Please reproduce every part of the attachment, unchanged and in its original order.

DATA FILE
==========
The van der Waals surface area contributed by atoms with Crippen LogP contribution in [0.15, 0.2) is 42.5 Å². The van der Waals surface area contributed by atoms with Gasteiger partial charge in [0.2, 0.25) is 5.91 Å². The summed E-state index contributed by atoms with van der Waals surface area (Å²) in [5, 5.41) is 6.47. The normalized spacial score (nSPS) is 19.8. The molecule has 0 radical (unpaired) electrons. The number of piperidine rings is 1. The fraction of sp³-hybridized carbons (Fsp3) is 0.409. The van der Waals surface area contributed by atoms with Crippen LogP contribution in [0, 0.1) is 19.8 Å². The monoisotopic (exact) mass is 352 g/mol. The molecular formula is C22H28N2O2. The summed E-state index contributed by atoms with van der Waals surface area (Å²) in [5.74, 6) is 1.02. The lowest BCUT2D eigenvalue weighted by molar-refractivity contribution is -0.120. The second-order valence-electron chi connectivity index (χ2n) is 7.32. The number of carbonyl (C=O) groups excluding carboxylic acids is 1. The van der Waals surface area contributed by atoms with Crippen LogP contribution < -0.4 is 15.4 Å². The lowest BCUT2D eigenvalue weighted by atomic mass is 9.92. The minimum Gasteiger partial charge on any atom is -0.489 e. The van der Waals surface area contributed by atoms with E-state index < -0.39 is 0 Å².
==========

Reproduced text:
The van der Waals surface area contributed by atoms with Crippen LogP contribution in [0.15, 0.2) is 42.5 Å². The van der Waals surface area contributed by atoms with Gasteiger partial charge in [0.2, 0.25) is 5.91 Å². The summed E-state index contributed by atoms with van der Waals surface area (Å²) in [5, 5.41) is 6.47. The normalized spacial score (nSPS) is 19.8. The molecule has 0 radical (unpaired) electrons. The number of piperidine rings is 1. The fraction of sp³-hybridized carbons (Fsp3) is 0.409. The van der Waals surface area contributed by atoms with Crippen LogP contribution in [0, 0.1) is 19.8 Å². The monoisotopic (exact) mass is 352 g/mol. The molecular formula is C22H28N2O2. The summed E-state index contributed by atoms with van der Waals surface area (Å²) in [5.74, 6) is 1.02. The lowest BCUT2D eigenvalue weighted by molar-refractivity contribution is -0.120. The second-order valence-electron chi connectivity index (χ2n) is 7.32. The number of carbonyl (C=O) groups excluding carboxylic acids is 1. The van der Waals surface area contributed by atoms with Crippen LogP contribution < -0.4 is 15.4 Å². The lowest BCUT2D eigenvalue weighted by atomic mass is 9.92. The minimum Gasteiger partial charge on any atom is -0.489 e. The van der Waals surface area contributed by atoms with E-state index < -0.39 is 0 Å².